At the Zamperini home, the family showers Louie with gifts and love. Louie acts normally until his sister Sylvia puts on their prized recording of Louie’s broadcast. When the broadcast begins to play, Louie suddenly screams, shouting incoherently about propaganda prisoners. To his family’s horror, he demands that Sylvia destroy the record. Louie goes up to his boyhood room and falls asleep. That night, he dreams of the Bird.
Louie isn’t out of the woods yet. Though his body is healthy, the war has left unseen, psychological wounds that make him violent and unpredictable. Louie thought that he was “free” when the war ended, but he only found himself in a psychological prison where the war, the many threats to his dignity such as the offer to read propaganda, and most of all the Bird still haunt him.
In the Japanese metropolis of Kofu, the Bird hears on the radio his name on a list of war criminals. He decides to spend his life in hiding, vowing never to let himself get captured. In the wake of the WWII peace treaty, Japan forms a special detective unit for apprehending war criminals. The hunt for the Bird is on.
The Bird’s desire to keep his freedom points to the ambiguity in his nickname. The Bird does not want to live out his days imprisoned in a cage, but he doesn’t realize that by fleeing punishment, he has already made for himself a personal prison. Without redemption, he will never free himself of his sins, never know the true freedom of inner peace and atonement.
In the States, the War Department books Louie for a speaking tour to talk about his wartime experiences. His days are full of interviews, fancy dinners, and speeches, but at night he dreams only of the Bird. At one speaking engagement, Louie begins to drink more than normally in order to calm his nerves. The next day at breakfast, he drinks even more. Soon, Louie carries a flask with him wherever he goes, taking a swig whenever he starts remembering the war.
Louie fights against the memories of war much as he did against his fear of dying, repressing them with the use of alcohol. Speaking more broadly, Louie approaches the terror of his memories as he has every other challenge: as something to overcome. This attitude bolstered his resilience in wartime, but it will prove to have destructive effects in peacetime when the thing he has to overcome is internal.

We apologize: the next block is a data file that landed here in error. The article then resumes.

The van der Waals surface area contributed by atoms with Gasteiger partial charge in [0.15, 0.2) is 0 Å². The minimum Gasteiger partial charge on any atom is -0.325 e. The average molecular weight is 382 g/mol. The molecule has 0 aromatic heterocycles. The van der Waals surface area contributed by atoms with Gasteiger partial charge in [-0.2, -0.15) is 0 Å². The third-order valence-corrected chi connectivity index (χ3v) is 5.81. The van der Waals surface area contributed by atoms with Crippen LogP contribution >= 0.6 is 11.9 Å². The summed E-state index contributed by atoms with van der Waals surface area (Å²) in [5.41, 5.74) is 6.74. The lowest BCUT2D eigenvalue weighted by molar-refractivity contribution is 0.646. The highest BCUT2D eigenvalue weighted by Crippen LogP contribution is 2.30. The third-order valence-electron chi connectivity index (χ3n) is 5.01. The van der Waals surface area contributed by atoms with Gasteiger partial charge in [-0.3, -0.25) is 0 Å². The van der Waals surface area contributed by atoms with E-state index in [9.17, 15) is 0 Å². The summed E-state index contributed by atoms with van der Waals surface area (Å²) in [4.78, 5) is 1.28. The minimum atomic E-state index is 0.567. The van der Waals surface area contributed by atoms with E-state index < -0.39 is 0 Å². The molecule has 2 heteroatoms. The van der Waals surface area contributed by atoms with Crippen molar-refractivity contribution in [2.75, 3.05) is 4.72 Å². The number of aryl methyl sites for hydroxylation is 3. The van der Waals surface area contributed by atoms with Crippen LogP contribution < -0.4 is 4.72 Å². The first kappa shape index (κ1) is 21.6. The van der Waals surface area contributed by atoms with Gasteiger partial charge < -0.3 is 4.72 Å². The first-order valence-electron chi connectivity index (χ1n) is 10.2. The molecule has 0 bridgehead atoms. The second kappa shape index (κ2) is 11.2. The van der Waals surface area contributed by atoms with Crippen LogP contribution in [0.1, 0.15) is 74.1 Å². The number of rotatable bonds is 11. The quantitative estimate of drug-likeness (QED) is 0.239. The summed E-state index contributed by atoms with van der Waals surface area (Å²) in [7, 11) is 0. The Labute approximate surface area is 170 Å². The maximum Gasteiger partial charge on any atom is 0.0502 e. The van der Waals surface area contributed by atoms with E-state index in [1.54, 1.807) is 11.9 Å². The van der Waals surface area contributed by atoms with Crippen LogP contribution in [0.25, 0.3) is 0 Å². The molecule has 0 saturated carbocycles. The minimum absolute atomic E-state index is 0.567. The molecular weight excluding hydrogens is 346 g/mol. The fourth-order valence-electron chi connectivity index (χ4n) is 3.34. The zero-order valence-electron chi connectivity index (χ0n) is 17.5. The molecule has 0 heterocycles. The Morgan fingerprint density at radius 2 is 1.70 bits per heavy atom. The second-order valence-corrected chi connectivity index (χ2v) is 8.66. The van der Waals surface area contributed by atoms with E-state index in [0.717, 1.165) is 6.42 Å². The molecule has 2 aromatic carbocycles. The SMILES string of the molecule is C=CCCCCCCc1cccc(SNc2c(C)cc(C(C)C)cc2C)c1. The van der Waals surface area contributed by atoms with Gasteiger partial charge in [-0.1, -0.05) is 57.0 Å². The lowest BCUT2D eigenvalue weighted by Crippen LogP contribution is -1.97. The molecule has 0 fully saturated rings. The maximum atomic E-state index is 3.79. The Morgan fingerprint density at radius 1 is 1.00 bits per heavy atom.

In Miami, while spending the two weeks of paid vacation awarded to returning servicemen, Louie meets Cynthia Applewhite on the beach. Cynthia comes from a wealthy family, but has an impulsive, passionate, and independent personality. After two weeks of flirting, partying, and pulling pranks, Louie asks her to marry him. Despite knowing so little about him, she accepts.
Louie’s proposal might be an attempt to flee the memories of the past. Carefree and untroubled by emotional baggage, Cynthia seems like the perfect person for forgetting his own troubles. Seizing the first chance he has for marriage, Louie tries to jumpstart a normal civilian life, but without first coming to terms with his past and healing his psychological wounds, Louie won’t be able to reintegrate fully into society.
In the following May of 1946, Louie and Cynthia marry in a small church near Louie’s home. In a hotel room they rented for their wedding night, Cynthia informs her parents about the marriage for the first time. They keep her on the phone all night yelling at her. Louie opens the champagne, drinks the whole bottle, and falls asleep.
The first fissures appear in the external appearance of stability and normalcy that Louie has tried to cultivate with marriage. Drinking himself into a stupor on his wedding night is not a good sign for his mental health or for their marriage.